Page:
Justia West Virginia Supreme Court of Appeals Opinion Summaries

Articles Posted in Family Law

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The Supreme Court reversed the order of the circuit court that terminated Mother's parental rights to her infant son, J.C., holding that the circuit court did not have subject matter jurisdiction to terminate Mother's parental rights. After an adjudication hearing, the circuit court found that J.C. was neglected and deemed abandoned as an aggravating factor. A dispositional hearing was held and then continued. The hearing reconvened and then was continued a number of times due to Mother's failure to appear. Eventually, the circuit court entered an order terminating Mother's parental rights. The Supreme Court reversed, holding that the circuit court did not have subject matter jurisdiction to resolve the abuse and neglect petition because there was no evidence to show that any of the subject matter requirements of W. Va. Code 48-20-201(a) were satisfied. View "In re J.C." on Justia Law

Posted in: Family Law

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The Supreme Court reversed the decision of the circuit court determining disposition of Petitioner's child without first allowing him a meaningful opportunity to be heard at the dispositional hearing, which resulted in the child being placed in the legal and physical custody of guardians, holding that Petitioner must be afforded a full and complete opportunity to present witnesses and to testify on his own behalf. Petitioner was the father of one child and the stepfather of the other child. The dispositional order at issue on appeal granted Petitioner a disposition in which parental rights were not terminated but the children were placed in the care, custody, and control of the guardians. On appeal, Petitioner argued that the circuit court erred when it divested him of his rights to parent his child without first allowing him a meaningful opportunity to be heard. The Supreme Court agreed and remanded the case for the limited purpose of affording Petitioner an opportunity to be heard at the dispositional hearing, which the circuit court had previously denied Petitioner, holding that the circuit court erred when it determined disposition regarding his child without first allowing him a meaningful opportunity to be heard at the dispositional hearing. View "In re T.S." on Justia Law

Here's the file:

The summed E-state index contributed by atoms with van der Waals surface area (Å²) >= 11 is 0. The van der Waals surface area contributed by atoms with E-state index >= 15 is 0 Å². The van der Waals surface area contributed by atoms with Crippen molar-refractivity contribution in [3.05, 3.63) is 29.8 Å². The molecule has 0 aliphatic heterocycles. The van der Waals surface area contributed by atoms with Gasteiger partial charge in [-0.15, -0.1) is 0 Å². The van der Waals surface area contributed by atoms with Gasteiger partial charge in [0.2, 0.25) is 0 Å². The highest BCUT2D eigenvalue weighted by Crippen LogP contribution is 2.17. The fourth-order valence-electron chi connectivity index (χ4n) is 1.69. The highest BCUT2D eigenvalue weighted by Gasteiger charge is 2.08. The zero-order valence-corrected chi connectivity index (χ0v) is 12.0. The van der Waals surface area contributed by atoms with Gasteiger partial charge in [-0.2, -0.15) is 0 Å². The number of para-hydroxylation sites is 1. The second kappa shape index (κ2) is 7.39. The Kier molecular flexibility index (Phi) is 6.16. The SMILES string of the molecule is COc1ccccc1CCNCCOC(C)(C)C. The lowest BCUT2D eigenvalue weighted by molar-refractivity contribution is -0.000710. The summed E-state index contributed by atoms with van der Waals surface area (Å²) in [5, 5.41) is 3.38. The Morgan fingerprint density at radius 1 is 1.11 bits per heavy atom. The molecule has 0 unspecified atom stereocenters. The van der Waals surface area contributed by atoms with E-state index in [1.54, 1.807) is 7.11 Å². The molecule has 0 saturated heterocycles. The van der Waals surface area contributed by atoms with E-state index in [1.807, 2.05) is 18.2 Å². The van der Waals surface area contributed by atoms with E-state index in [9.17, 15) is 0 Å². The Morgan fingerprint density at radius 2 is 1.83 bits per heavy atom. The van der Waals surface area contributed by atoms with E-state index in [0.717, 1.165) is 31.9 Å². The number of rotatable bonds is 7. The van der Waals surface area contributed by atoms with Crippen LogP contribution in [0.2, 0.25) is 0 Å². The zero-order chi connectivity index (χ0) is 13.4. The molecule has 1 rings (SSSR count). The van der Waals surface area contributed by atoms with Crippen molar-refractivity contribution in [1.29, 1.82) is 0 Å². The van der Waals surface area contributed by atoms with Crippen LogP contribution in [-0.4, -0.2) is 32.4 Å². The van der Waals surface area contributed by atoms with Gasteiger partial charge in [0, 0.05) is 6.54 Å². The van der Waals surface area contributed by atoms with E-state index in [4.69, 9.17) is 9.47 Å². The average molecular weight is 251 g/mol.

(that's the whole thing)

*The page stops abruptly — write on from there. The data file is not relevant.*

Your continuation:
Posted in: Family Law

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The Supreme Court reversed the "order of permanent placement" entered by the circuit court awarding custody of two children to Uncle and Aunt, holding that the circuit court erred in concluding that, as a matter of law, there exists, in the abuse and neglect context, a relative preference other than the preference afforded to grandparents and siblings. In selecting Children's Uncle and Aunt to be the children's permanent custodians, the circuit court determined that a "blood relative" preference exists in addition to the statutory preferences afforded to siblings and grandparents in abuse and neglect proceedings. Foster Parents appealed, arguing that there does not exist a preference for relatives in addition to the grandparent and sibling preferences established by the legislature. The Supreme Court agreed and remanded this case for entry of an order permanently placing the children with Foster Parents, holding (1) the circuit court erred by finding there exists a blood relative preference and relying on that preference as a basis for placing the children with Aunt and Uncle; and (2) the best interests of the children would best be promoted by allowing them to remain in Foster Parents' home. View "In re K.L." on Justia Law

Posted in: Family Law